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after 10 years of programming I find myself with the daunting task of creating my first Excel application in Excel 2007. I have programmed in VBA before on MS Access so this is not really a technical challenge for me but it's a real change of "paradigm" I dare say.

Now I have to implement an Excel app that talks to SQLServer (on a dedicated database that I create), typical CRUD stuff but what I cannot read on any book (Excel Bible, Excel Power Programming, etc...) is how am I supposed to structure the app.

  • Can I give names to my columns and use them as a database column when sending the data back to SQLServer

  • When I retrieve back the data what's expected of a spreadsheet app that I for example retrieve ID, Description (hiding the ID in a column and showing the Description) or should I just use the Description for everything and store denormalized data in my SQLServer tables, making them the equivalent of a server side Excel sheet?

  • If I want to use normalized data like for LookupTable (ID, Country) should I store the ID, Country information in a Range and if so, how do I force the user to pick a value from that Range (ID, Country) without using a proper Combobox?

  • When I retrieve the data from SQLServer should I model it into an ADODB.Recordset (for example by calling a view or a stored procedure) and copy it to the Sheet making sure the order of fields in the Recordset is the same as in the Sheet or is there a better way?

I'm sure there's many people that understand my situation out there because they had been in my shoes, please help me make the jump that will help me understand the spreadsheet app world. Pointers to web resources are very welcome too.

Thanks.

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What kind of changes are you expecting the user to make via Excel? Are we talking mainly about creating/editing/deleting individual rows or are batch updates of a large number of rows a likely possibility? –  barrowc Dec 1 '10 at 6:33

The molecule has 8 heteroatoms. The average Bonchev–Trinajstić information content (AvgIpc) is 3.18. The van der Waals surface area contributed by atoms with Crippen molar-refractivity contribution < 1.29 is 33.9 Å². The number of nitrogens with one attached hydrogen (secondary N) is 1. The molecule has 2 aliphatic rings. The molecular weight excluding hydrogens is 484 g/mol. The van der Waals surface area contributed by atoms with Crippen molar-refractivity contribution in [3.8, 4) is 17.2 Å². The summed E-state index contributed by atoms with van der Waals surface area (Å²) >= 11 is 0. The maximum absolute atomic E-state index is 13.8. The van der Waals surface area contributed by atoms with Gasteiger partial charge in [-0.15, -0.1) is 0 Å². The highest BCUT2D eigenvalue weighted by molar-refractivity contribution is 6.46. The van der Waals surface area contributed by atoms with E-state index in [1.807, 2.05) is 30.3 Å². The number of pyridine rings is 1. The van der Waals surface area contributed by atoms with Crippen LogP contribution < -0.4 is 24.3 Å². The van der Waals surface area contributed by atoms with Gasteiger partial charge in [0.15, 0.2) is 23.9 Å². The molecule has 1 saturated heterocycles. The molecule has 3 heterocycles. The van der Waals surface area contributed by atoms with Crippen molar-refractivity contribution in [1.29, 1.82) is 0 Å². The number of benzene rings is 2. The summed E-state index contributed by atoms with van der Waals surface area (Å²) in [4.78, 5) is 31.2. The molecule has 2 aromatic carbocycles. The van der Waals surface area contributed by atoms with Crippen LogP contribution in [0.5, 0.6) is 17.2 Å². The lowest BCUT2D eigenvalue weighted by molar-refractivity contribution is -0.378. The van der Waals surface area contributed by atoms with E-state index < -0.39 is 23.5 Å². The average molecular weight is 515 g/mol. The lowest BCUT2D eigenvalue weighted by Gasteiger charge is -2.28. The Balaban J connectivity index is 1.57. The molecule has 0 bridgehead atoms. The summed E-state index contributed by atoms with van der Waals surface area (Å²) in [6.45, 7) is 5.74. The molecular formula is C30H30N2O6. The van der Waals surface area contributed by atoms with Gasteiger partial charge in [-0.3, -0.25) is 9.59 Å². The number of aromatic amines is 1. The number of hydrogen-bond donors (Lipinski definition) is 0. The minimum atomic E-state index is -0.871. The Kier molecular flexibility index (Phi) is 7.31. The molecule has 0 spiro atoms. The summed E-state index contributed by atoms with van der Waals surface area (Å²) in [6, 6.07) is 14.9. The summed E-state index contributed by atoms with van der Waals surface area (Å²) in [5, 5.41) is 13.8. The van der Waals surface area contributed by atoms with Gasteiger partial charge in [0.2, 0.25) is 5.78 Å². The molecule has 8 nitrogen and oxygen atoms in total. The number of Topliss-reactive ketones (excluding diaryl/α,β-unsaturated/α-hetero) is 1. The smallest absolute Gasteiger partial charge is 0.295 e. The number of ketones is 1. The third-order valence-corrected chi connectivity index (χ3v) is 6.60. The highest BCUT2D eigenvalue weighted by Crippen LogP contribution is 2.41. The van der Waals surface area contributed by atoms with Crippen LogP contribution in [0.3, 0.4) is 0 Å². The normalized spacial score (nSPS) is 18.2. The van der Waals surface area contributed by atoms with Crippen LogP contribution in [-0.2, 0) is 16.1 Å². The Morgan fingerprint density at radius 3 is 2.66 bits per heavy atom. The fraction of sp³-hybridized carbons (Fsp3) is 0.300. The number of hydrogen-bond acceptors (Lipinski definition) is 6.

It would be about updating/creating a few rows (less than 10) at a time –  L. De Leo Dec 1 '10 at 6:53
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1 Answer 1

up vote 4 down vote accepted

I've written a couple of applications similar to the one you've described and while I can't pretend to offer best practice I can comment based on my personal experiences.

• Can I give names to my columns and use them as a database column when sending the data back to SQLServer

Sure why not, you can add the column names as the first row of an excel sheet and use the cell protection features to prevent tampering by the end user. You need to associate the columns of data in excel with the underlying fields in SQL Server somehow and this is as good a way as any.

• If I want to use normalized data like for LookupTable (ID, Country) should I store the ID, Country information in a Range and if so, how do I force the user to pick a value from that Range (ID, Country) without using a proper Combobox?

You can create individual (hidden) sheets for each lookup table and enforce selection using code something like this (based on a macro recording so this could be cleaned up)